I do not discriminate music. I make my music how I want to make it and that’s my expression of myself. I don’t give a fuck if a nigga make a record farting — that’s his fuckin’ expression.


What do you think about the controversy around Nas’ album?

I was surprised at the title, but he’s in the system right now, so he gotta obey the system. Nas is one of the best MCs in the world, man; he should be able to do whatever the fuck he wants. I think he could’ve kept it. He could’ve put N****r or called it The N Word, and it could’ve been "Nas" or "nigger" or any n-word you want. 


I really like Nas and I’m happy for him, but honestly that’s not a nigger. We need to realize what a nigger really is. I learned it when I was reading the Koran and saw the word "nigger" in it. The way it was described in the Koran made sense to me and shed light on why people would call anybody a nigger. It’s for their ways and actions. The black man in America got his ways and actions from the white man — he taught us everything we know. So the original nigger is the white man, and he made us the nigger. As we grew, it became part of our personality. In the Koran it says that being niggerly means to use money foolishly, to dress and act foolishly the way niggas be acting stupid outside jumping around and making loud noises in a quiet neighborhood. That’s acting niggerly because you’re not respecting the things around you.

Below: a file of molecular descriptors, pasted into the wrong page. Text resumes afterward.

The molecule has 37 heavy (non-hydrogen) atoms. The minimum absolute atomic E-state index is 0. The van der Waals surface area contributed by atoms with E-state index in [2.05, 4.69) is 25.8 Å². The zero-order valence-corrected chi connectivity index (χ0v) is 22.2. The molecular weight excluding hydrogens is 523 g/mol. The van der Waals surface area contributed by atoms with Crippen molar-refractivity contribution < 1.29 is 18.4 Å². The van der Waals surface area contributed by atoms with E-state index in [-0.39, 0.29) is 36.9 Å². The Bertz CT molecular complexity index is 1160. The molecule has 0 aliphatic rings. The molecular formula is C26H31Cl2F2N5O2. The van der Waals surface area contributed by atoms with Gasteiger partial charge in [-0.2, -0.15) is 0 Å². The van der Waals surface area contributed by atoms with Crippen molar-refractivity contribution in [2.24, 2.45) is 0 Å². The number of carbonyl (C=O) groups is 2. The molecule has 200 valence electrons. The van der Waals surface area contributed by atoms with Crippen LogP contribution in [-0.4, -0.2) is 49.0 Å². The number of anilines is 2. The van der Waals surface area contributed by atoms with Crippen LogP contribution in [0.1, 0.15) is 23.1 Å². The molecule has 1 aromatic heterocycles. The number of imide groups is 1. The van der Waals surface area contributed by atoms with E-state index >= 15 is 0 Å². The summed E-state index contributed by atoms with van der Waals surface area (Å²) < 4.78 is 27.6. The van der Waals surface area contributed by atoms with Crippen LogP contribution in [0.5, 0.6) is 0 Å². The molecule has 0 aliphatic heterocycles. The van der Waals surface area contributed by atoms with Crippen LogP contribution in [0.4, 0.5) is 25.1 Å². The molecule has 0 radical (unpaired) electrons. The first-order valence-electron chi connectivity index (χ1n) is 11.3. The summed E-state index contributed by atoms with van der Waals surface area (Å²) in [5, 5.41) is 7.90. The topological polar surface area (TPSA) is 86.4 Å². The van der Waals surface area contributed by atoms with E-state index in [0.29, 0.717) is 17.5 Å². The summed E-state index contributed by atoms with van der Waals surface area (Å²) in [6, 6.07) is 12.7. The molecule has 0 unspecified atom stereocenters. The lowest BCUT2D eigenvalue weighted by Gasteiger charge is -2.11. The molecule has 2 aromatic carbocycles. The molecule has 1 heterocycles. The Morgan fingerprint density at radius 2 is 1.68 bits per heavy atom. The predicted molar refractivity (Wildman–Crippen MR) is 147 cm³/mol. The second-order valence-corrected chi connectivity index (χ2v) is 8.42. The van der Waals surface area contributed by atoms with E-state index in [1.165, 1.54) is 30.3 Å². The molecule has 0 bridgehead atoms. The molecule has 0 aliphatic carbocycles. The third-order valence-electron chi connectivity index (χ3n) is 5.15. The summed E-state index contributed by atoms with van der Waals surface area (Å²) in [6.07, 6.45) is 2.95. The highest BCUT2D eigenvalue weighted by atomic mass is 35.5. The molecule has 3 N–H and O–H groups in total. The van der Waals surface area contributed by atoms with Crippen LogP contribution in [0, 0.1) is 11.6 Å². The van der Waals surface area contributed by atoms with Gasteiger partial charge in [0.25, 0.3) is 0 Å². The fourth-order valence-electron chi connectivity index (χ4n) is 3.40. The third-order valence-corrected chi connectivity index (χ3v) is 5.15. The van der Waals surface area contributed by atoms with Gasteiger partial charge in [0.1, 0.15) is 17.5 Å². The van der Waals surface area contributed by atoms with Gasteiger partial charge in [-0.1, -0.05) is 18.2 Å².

But we’ve also turned the word around as a term of endearment. Like "Yeah, that’s my motherfuckin’ nigga," or "Word, I feel you my nigga." It’s one of the worst words in the world, but when you say it like that, it makes me glad to be that. Words are powerful. If you turn to someone and say, "Hey, you’re an educated guy" but you say it in a funny way, he could turn to you and say, "What the fuck do you mean I’m an educated guy?" 


What would you say is the most rewarding and most difficult thing about being RZA from Wu-tang?

The most rewarding is having these great men call me their abbot and let me guide them. The most difficult part was when the same men looked for guidance that I didn’t have. Or when they looked up to me for guidance but weren’t willing to accept that guidance. But the most rewarding part of my life, aside from my children and my family, is in Wu-tang Clan. 


Would you say it’s sometimes a double-edged sword?

No, because it’s been so much more rewarding than it’s been painful. It’s only a single blade. When I got hit, I got hit with an edge that wasn’t sharp, so it never really wounded me. 



Audio: http://www.myspace.com/rza

Label: http://www.kochrecords.com